16 Reasons to Start an Email Newsletter in 2016
Stop the presses. The rumors are false. Email is not dead.
It’s alive and well in the marketing space. That is, it’s not something on its deathbed or a zombie. It’s as fresh as…well, as a daisy popping up to greet the springtime sun.
Check out these stats:
- Email marketing is nearly 40 times more effective at acquiring customers than Facebook and Twitter combined. (McKinsey)
- Email marketing yields an average 4,300 percent return on investment for businesses in the United States. (Direct Marketing Association)
- 81 percent of U.S. digital shoppers say they’re at least somewhat likely to make additional purchases due to targeted emails. (Harris Interactive)
See? Fresh as a daisy.
But maybe that data isn’t enough to convince you to start an email newsletter program. Read on. These 16 reasons might do the trick:
1. They’re versatile.
Think of the email newsletters you subscribe to. Do they all look the same? Probably not. Retail ones might more or less follow a similar format (Think: visual), but the others are as unique as snowflakes. Some are short; some are long. Some are a curated list of links. It’s one of the most versatile mediums out there. Have fun with it!
2. They’re welcome.
When people sign up for your email newsletter, they’ve put out the welcome mat. They want to hear from you. Don’t track muddy footprints into their inbox, okay?
3. They’re in people’s pockets.
People open emails on their mobile devices more than they do on desktops. So design for the small screen and think about subscribers who are on the go. How do you get them to act, even if it’s flagging the email for further reading?
4. They can be vehicles for existing content.
If you didn’t see the desired traffic or traction with your latest content, don’t despair. Repurpose the content for the newsletter. Start the story and cut it off at the climax to get people to click and finish the tale on your site.
5. They can be used to sell.
You may not be in retail, but that doesn’t mean you can’t sell. You can. People expect it. But selling all the time is a no-no, as is springing a sale for content or services that have been free up until now.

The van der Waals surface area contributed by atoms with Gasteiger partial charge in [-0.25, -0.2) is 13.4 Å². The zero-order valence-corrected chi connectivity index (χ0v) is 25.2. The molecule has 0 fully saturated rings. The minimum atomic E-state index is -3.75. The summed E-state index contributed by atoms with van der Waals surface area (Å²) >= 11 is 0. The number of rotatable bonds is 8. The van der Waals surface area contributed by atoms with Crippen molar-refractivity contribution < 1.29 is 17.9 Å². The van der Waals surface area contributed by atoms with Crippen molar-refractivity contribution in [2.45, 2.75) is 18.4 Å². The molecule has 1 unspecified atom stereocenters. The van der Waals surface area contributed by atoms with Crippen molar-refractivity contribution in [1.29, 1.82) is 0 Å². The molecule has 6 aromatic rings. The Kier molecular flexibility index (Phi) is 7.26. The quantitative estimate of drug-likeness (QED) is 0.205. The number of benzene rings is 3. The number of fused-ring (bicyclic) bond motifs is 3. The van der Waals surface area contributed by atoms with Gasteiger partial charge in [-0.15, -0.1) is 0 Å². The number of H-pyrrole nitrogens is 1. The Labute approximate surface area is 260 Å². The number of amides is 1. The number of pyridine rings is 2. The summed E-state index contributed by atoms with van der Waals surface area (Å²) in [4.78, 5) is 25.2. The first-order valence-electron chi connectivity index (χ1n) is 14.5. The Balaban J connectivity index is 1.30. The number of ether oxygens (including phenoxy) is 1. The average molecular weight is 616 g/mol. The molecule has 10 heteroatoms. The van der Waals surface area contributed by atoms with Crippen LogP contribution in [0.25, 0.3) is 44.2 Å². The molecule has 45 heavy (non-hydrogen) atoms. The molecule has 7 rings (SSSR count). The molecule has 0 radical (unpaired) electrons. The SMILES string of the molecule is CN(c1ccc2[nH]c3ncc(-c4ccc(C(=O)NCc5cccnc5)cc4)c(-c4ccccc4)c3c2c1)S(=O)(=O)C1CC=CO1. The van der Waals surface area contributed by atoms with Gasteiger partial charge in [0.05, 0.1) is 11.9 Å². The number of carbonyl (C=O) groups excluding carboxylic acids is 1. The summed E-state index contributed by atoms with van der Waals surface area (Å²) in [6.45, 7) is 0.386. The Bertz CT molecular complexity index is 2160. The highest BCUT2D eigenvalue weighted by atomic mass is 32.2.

6. They can be augmented with social.
Actually, they should be augmented with social. If you want to drive interest and subscribes, always pair the two.
7. They can grow your other channels.
On a related note, social can grow engagement and conversation on your social networks. Include social links in each newsletter, both follow and share ones.
8. They can increase site traffic.
Organic search is hard. Paid is expensive. Even the odds with email. Direct people to a page designed to spur action, such as a social share or downloading a piece of content in exchange for additional contact information. The first helps with social activity and search results. The second is valuable for CRM.
9. They can drive engagement.
Social is not the only channel to engage with customers. Email can even be a better engagement tool at times. It feels more personal, and subscribers respond to that.
10. They can be integrated.
The nice thing about email newsletters is that they either come with software you already use, or they can be integrated into it. And that means email newsletters can be tied to CRM and other tools. Customer journey mapping, here you come.
11. They can be segmented and personalized.
If your audience has niches, segment for them. The best way to see higher clickthrough rates (CTR) and fewer unsubscribes is to segment and personalize.
12. They can be used to nurture leads.
Marketing and sales will love you if the email newsletter nurtures subscribers and turns them into marketing qualified leads (MQL) and, ultimately, sales.
13. They can reduce customer churn.
Good newsletters delight and keep people coming back for more. Don’t believe me? Sign up for ThinkGeek’s email newsletter. I might not buy anything right then and there, but I sure do laugh.
14. They’re great for testing.
Email newsletters are like having a permanent chemistry lab. You can test all sorts of things, from subject lines to send times and from image-to-text ratios to GIFs.
15. They can be used to ask for feedback.
Quantitative data only gets you so far. Send out a survey every few months to assess not only how the newsletter is doing but also customer service and other business areas.
16. They can be measured.
You never hear the ROI question come up with email, at least not very often. Why? They’re easy to monitor. Add some unique URLs, and analytics and reporting have suddenly gotten a whole lot simpler and easier.
What do you think? Will you implement an email newsletter in 2016 or refresh an existing one? Let us know how it goes.
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